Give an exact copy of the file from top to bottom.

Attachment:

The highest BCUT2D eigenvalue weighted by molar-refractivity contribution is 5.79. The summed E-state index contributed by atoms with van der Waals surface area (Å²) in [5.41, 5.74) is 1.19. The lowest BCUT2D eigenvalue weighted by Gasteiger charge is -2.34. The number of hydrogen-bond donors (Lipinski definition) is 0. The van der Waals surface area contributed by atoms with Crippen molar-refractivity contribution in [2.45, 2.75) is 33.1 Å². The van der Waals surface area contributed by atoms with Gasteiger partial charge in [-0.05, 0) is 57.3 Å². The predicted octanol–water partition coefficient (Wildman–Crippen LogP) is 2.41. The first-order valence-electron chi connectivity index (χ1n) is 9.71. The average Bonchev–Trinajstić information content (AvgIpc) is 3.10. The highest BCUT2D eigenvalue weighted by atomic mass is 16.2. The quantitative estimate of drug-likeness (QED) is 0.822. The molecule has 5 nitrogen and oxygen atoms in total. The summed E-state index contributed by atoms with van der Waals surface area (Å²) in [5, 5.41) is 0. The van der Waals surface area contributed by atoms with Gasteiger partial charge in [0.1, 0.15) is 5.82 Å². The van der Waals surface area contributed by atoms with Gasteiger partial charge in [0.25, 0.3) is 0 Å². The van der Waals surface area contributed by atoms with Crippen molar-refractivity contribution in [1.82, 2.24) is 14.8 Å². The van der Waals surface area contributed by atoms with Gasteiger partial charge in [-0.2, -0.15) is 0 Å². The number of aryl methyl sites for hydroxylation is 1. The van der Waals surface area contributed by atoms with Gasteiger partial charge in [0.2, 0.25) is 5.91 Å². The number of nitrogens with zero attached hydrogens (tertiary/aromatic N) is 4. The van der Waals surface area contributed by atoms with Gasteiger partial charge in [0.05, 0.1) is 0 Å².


The highest BCUT2D eigenvalue weighted by molar-refractivity contribution is 5.79. The summed E-state index contributed by atoms with van der Waals surface area (Å²) in [5.41, 5.74) is 1.19. The lowest BCUT2D eigenvalue weighted by Gasteiger charge is -2.34. The number of hydrogen-bond donors (Lipinski definition) is 0. The van der Waals surface area contributed by atoms with Crippen molar-refractivity contribution in [2.45, 2.75) is 33.1 Å². The van der Waals surface area contributed by atoms with Gasteiger partial charge in [-0.05, 0) is 57.3 Å². The predicted octanol–water partition coefficient (Wildman–Crippen LogP) is 2.41. The first-order valence-electron chi connectivity index (χ1n) is 9.71. The average Bonchev–Trinajstić information content (AvgIpc) is 3.10. The highest BCUT2D eigenvalue weighted by atomic mass is 16.2. The quantitative estimate of drug-likeness (QED) is 0.822. The molecule has 5 nitrogen and oxygen atoms in total. The summed E-state index contributed by atoms with van der Waals surface area (Å²) in [5, 5.41) is 0. The van der Waals surface area contributed by atoms with Gasteiger partial charge in [0.1, 0.15) is 5.82 Å². The van der Waals surface area contributed by atoms with Gasteiger partial charge in [0.25, 0.3) is 0 Å². The van der Waals surface area contributed by atoms with Crippen molar-refractivity contribution in [1.82, 2.24) is 14.8 Å². The van der Waals surface area contributed by atoms with Gasteiger partial charge in [-0.2, -0.15) is 0 Å². The number of aryl methyl sites for hydroxylation is 1. The van der Waals surface area contributed by atoms with Gasteiger partial charge in [0.2, 0.25) is 5.91 Å². The number of nitrogens with zero attached hydrogens (tertiary/aromatic N) is 4. The van der Waals surface area contributed by atoms with Gasteiger partial charge in [0.05, 0.1) is 0 Å².